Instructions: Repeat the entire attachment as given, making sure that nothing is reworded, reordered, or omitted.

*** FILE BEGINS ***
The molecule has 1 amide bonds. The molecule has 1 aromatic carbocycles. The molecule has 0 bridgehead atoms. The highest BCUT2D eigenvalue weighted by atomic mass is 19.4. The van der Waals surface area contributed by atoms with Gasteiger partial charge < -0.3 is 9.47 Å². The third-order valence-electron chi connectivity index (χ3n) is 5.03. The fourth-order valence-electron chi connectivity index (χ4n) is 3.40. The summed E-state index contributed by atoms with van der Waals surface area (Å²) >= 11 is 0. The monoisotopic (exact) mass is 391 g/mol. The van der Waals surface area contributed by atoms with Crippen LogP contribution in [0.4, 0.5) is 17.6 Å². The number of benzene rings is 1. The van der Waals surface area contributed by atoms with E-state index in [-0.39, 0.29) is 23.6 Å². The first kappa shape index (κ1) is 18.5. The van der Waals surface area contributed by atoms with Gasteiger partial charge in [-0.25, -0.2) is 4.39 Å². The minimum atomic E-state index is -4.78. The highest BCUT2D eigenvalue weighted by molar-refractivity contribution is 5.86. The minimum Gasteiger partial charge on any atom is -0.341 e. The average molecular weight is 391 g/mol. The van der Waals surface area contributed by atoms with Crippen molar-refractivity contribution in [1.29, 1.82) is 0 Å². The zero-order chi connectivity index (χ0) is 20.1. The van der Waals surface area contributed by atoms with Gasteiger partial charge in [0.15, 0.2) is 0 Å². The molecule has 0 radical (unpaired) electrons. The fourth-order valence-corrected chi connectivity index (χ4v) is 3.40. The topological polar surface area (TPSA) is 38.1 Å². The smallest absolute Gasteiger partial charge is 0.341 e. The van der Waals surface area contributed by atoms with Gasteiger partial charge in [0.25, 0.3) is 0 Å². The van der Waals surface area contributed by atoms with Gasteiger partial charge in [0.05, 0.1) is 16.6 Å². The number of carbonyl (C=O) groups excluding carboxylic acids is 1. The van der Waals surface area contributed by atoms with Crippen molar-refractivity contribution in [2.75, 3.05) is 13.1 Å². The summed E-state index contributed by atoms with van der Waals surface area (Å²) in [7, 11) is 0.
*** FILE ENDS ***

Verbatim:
The molecule has 1 amide bonds. The molecule has 1 aromatic carbocycles. The molecule has 0 bridgehead atoms. The highest BCUT2D eigenvalue weighted by atomic mass is 19.4. The van der Waals surface area contributed by atoms with Gasteiger partial charge < -0.3 is 9.47 Å². The third-order valence-electron chi connectivity index (χ3n) is 5.03. The fourth-order valence-electron chi connectivity index (χ4n) is 3.40. The summed E-state index contributed by atoms with van der Waals surface area (Å²) >= 11 is 0. The monoisotopic (exact) mass is 391 g/mol. The van der Waals surface area contributed by atoms with Crippen LogP contribution in [0.4, 0.5) is 17.6 Å². The number of benzene rings is 1. The van der Waals surface area contributed by atoms with E-state index in [-0.39, 0.29) is 23.6 Å². The first kappa shape index (κ1) is 18.5. The van der Waals surface area contributed by atoms with Gasteiger partial charge in [-0.25, -0.2) is 4.39 Å². The minimum atomic E-state index is -4.78. The highest BCUT2D eigenvalue weighted by molar-refractivity contribution is 5.86. The minimum Gasteiger partial charge on any atom is -0.341 e. The average molecular weight is 391 g/mol. The van der Waals surface area contributed by atoms with Crippen molar-refractivity contribution in [1.29, 1.82) is 0 Å². The zero-order chi connectivity index (χ0) is 20.1. The van der Waals surface area contributed by atoms with Gasteiger partial charge in [0.15, 0.2) is 0 Å². The molecule has 0 radical (unpaired) electrons. The fourth-order valence-corrected chi connectivity index (χ4v) is 3.40. The topological polar surface area (TPSA) is 38.1 Å². The smallest absolute Gasteiger partial charge is 0.341 e. The van der Waals surface area contributed by atoms with Gasteiger partial charge in [0.25, 0.3) is 0 Å². The van der Waals surface area contributed by atoms with Gasteiger partial charge in [0.05, 0.1) is 16.6 Å². The number of carbonyl (C=O) groups excluding carboxylic acids is 1. The van der Waals surface area contributed by atoms with Crippen molar-refractivity contribution in [2.75, 3.05) is 13.1 Å². The summed E-state index contributed by atoms with van der Waals surface area (Å²) in [7, 11) is 0.